These days, there are so many alternative (and better) options than travellers cheques, especially as not many places accept them anymore. It’s worth looking into the different options available to you and what might work best in the destinations you’re going to.
The most common way to carry money during travel is with a pre-loaded currency card, like a Travel Money Oz Currency Pass. This allows you to lock in an exchange rate* when it’s good, while helping you save on bank fees each time you use the card or take out cash from an ATM.
You're on a tour where gratuities aren't included, and after your Greek Island Hopping experience, you leave your local boat and notice everyone else is dropping a few coins and notes into a bucket as they leave, thanking their driver and host for an awesome time. But you have no cash on you to leave a tip. Oops.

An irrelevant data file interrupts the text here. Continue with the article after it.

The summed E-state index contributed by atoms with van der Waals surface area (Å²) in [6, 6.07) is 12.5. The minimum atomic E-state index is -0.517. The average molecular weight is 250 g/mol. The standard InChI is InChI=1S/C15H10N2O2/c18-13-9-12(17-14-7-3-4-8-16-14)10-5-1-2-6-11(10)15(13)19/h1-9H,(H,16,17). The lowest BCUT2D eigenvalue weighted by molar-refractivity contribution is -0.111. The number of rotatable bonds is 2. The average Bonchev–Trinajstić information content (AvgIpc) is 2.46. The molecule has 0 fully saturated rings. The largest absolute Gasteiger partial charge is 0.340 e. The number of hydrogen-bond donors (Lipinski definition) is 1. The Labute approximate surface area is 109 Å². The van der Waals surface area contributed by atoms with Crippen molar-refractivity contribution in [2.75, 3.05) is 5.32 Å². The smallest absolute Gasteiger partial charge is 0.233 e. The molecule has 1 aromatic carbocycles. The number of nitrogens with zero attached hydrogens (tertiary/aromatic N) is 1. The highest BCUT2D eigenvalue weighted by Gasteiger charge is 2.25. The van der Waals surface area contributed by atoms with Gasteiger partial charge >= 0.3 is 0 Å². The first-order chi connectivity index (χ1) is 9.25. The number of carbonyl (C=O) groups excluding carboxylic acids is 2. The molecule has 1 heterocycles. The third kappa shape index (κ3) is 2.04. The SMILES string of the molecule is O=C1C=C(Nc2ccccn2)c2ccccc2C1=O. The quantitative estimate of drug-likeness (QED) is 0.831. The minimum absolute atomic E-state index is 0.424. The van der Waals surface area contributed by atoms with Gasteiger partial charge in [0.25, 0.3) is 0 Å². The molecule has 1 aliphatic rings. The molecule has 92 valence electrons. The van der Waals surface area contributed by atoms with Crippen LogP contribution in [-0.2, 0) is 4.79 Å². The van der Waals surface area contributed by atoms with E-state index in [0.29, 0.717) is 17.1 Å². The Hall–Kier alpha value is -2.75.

You should always keep some cash on you for incidentals like tips. It should be kept in a variety of denominations, including small bills, so you’re covered for all eventualities.
Guided tours often function on a language of their own, and it helps to know what the lingo means – especially if it has to do with your travel funds.
For example, some tours require a "Trip Kitty", where you put in money for meals, small incidentals etc., as well as the initial cost of your trip. It’ll help you set a budget if you a) know what this is, b) know if you need it, and c) know how much you should be contributing.
FYI: A kitty makes it easier to split costs, but we advise storing it in the hotel safe while you’re out and about. Just don’t forget to take it with you when you check out!
You can be as prepared as you like, but unforeseen things can (and do) happen, and it’s always a good idea to have travel insurance just in case.